The United States has effectively canceled the final phase of a Europe-based missile defense system that was fiercely opposed by Russia and cited repeatedly by the Kremlin as a major obstacle to cooperation on nuclear arms reductions and other issues. Russian officials here have so far declined to comment on the announcement, which was made in Washington on Friday by Defense Secretary Chuck Hagel as part of a plan to deploy additional ballistic missile interceptors to counter North Korea. The cancellation of some European-based defenses will allow resources to be shifted to protect against North Korea.[...] American experts insisted that the Russians’ concern over the antimissile program was exaggerated and that the system would not have jeopardized their strategic missiles had the final phase been developed. That Russian concern has now been addressed. “There is no threat to Russian missiles now,” said Steven Pifer, an arms control expert who has managed Russia policy from top positions at the State Department and the National Security Council. “If you listen to what the Russians have been saying for the last two years, this has been the biggest obstacle to things like cooperation with NATO.” “Potentially this is very big,” said Mr. Pifer, now of the Brookings Institution. “And it’s going to be very interesting seeing how the Russians react once they digest it.”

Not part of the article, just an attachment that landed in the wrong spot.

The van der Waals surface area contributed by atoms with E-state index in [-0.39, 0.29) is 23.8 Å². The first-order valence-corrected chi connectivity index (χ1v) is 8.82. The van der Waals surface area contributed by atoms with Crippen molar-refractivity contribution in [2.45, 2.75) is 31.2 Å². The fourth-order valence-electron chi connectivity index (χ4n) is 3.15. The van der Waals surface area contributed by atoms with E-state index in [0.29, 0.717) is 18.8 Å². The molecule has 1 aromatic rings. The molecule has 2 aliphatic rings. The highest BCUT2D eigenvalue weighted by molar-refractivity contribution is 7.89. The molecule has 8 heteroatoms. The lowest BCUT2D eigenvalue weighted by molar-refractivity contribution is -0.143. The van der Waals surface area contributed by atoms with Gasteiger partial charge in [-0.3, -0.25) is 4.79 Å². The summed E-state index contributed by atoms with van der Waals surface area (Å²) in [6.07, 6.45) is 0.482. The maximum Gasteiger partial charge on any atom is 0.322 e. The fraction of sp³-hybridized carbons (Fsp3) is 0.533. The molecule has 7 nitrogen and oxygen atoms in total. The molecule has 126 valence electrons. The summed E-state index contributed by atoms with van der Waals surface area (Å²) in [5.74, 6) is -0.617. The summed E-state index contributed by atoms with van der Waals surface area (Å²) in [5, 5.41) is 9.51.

Annunciato già da qualche mese, le agenzie di Intelligence statunitensi hanno appena concluso di elaborare il primo National Intelligence Estimate (NIE) sul c.d. “cyber-espionage”. A conferma che a Washington tali attività vengono oramai considerate come una vera e propria minaccia per gli interessi nazionali.
Il documento, come sempre predisposto dal National Intelligence Council, non è pubblico ma secondo il Washington Post l’Intelligence americana indicherebbe la Cina come l’attore principale (e più pericoloso) nel campo del cyber-spionaggio. Rilevanti sarebbero, però, anche le attività svolte dalla Francia, da Israele e dalla Russia.